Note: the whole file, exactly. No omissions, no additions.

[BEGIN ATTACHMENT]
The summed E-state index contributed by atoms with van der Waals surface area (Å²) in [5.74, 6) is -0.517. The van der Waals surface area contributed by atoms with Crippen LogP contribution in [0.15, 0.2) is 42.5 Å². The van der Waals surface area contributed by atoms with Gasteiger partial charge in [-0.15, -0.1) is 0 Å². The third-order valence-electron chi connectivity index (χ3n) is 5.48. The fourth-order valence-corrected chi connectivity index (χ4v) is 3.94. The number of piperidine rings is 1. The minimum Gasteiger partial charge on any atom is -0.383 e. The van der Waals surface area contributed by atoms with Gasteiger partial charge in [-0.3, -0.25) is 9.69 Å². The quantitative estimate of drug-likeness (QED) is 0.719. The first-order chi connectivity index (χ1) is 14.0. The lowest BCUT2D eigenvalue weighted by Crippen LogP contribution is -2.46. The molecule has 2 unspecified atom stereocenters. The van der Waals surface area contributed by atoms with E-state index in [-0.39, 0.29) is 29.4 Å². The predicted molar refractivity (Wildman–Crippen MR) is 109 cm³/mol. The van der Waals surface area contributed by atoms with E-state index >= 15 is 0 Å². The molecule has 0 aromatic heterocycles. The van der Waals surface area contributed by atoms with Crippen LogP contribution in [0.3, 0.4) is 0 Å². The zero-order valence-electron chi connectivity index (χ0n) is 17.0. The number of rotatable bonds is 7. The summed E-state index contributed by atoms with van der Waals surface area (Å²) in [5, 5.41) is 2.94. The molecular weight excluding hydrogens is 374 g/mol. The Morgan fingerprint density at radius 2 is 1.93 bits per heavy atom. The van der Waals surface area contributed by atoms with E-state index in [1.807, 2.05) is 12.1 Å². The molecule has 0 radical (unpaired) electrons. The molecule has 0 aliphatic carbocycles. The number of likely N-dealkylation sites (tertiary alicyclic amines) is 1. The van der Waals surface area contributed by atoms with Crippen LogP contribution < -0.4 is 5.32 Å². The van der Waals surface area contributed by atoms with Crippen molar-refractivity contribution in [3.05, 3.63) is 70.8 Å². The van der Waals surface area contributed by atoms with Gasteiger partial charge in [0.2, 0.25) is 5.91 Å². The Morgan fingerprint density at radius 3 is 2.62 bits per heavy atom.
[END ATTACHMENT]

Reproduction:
The summed E-state index contributed by atoms with van der Waals surface area (Å²) in [5.74, 6) is -0.517. The van der Waals surface area contributed by atoms with Crippen LogP contribution in [0.15, 0.2) is 42.5 Å². The van der Waals surface area contributed by atoms with Gasteiger partial charge in [-0.15, -0.1) is 0 Å². The third-order valence-electron chi connectivity index (χ3n) is 5.48. The fourth-order valence-corrected chi connectivity index (χ4v) is 3.94. The number of piperidine rings is 1. The minimum Gasteiger partial charge on any atom is -0.383 e. The van der Waals surface area contributed by atoms with Gasteiger partial charge in [-0.3, -0.25) is 9.69 Å². The quantitative estimate of drug-likeness (QED) is 0.719. The first-order chi connectivity index (χ1) is 14.0. The lowest BCUT2D eigenvalue weighted by Crippen LogP contribution is -2.46. The molecule has 2 unspecified atom stereocenters. The van der Waals surface area contributed by atoms with E-state index in [-0.39, 0.29) is 29.4 Å². The predicted molar refractivity (Wildman–Crippen MR) is 109 cm³/mol. The van der Waals surface area contributed by atoms with E-state index >= 15 is 0 Å². The molecule has 0 aromatic heterocycles. The van der Waals surface area contributed by atoms with Crippen LogP contribution in [0.3, 0.4) is 0 Å². The zero-order valence-electron chi connectivity index (χ0n) is 17.0. The number of rotatable bonds is 7. The summed E-state index contributed by atoms with van der Waals surface area (Å²) in [5, 5.41) is 2.94. The molecular weight excluding hydrogens is 374 g/mol. The Morgan fingerprint density at radius 2 is 1.93 bits per heavy atom. The van der Waals surface area contributed by atoms with E-state index in [1.807, 2.05) is 12.1 Å². The molecule has 0 radical (unpaired) electrons. The molecule has 0 aliphatic carbocycles. The number of likely N-dealkylation sites (tertiary alicyclic amines) is 1. The van der Waals surface area contributed by atoms with Crippen LogP contribution < -0.4 is 5.32 Å². The van der Waals surface area contributed by atoms with Crippen molar-refractivity contribution in [3.05, 3.63) is 70.8 Å². The van der Waals surface area contributed by atoms with Gasteiger partial charge in [0.2, 0.25) is 5.91 Å². The Morgan fingerprint density at radius 3 is 2.62 bits per heavy atom.